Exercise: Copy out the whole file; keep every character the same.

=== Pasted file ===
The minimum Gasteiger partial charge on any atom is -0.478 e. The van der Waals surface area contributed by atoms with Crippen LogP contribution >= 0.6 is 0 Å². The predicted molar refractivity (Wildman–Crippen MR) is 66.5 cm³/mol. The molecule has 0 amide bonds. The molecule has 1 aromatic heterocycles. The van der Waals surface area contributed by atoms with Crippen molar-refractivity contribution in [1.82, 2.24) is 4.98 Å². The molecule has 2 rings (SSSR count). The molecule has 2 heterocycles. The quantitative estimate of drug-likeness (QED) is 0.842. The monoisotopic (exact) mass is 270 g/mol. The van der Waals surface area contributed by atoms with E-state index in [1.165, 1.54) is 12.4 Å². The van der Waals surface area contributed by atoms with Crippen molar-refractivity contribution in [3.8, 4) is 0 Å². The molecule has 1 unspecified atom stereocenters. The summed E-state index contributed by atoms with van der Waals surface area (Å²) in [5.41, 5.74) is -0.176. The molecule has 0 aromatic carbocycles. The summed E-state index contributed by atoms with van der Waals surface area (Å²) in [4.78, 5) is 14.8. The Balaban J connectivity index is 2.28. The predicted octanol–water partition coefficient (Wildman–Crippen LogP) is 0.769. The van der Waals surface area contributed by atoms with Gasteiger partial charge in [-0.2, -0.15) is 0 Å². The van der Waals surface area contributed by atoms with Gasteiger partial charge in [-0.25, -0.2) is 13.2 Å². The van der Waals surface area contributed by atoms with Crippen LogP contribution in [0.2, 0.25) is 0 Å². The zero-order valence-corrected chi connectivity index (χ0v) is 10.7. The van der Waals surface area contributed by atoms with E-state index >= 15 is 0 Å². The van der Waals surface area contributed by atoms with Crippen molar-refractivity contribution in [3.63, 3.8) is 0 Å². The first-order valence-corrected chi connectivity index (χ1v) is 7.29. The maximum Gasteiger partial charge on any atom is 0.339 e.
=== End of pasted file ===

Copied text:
The minimum Gasteiger partial charge on any atom is -0.478 e. The van der Waals surface area contributed by atoms with Crippen LogP contribution >= 0.6 is 0 Å². The predicted molar refractivity (Wildman–Crippen MR) is 66.5 cm³/mol. The molecule has 0 amide bonds. The molecule has 1 aromatic heterocycles. The van der Waals surface area contributed by atoms with Crippen molar-refractivity contribution in [1.82, 2.24) is 4.98 Å². The molecule has 2 rings (SSSR count). The molecule has 2 heterocycles. The quantitative estimate of drug-likeness (QED) is 0.842. The monoisotopic (exact) mass is 270 g/mol. The van der Waals surface area contributed by atoms with E-state index in [1.165, 1.54) is 12.4 Å². The van der Waals surface area contributed by atoms with Crippen molar-refractivity contribution in [3.8, 4) is 0 Å². The molecule has 1 unspecified atom stereocenters. The summed E-state index contributed by atoms with van der Waals surface area (Å²) in [5.41, 5.74) is -0.176. The molecule has 0 aromatic carbocycles. The summed E-state index contributed by atoms with van der Waals surface area (Å²) in [4.78, 5) is 14.8. The Balaban J connectivity index is 2.28. The predicted octanol–water partition coefficient (Wildman–Crippen LogP) is 0.769. The van der Waals surface area contributed by atoms with Gasteiger partial charge in [-0.2, -0.15) is 0 Å². The van der Waals surface area contributed by atoms with Gasteiger partial charge in [-0.25, -0.2) is 13.2 Å². The van der Waals surface area contributed by atoms with Crippen LogP contribution in [0.2, 0.25) is 0 Å². The zero-order valence-corrected chi connectivity index (χ0v) is 10.7. The van der Waals surface area contributed by atoms with E-state index >= 15 is 0 Å². The van der Waals surface area contributed by atoms with Crippen molar-refractivity contribution in [3.63, 3.8) is 0 Å². The first-order valence-corrected chi connectivity index (χ1v) is 7.29. The maximum Gasteiger partial charge on any atom is 0.339 e.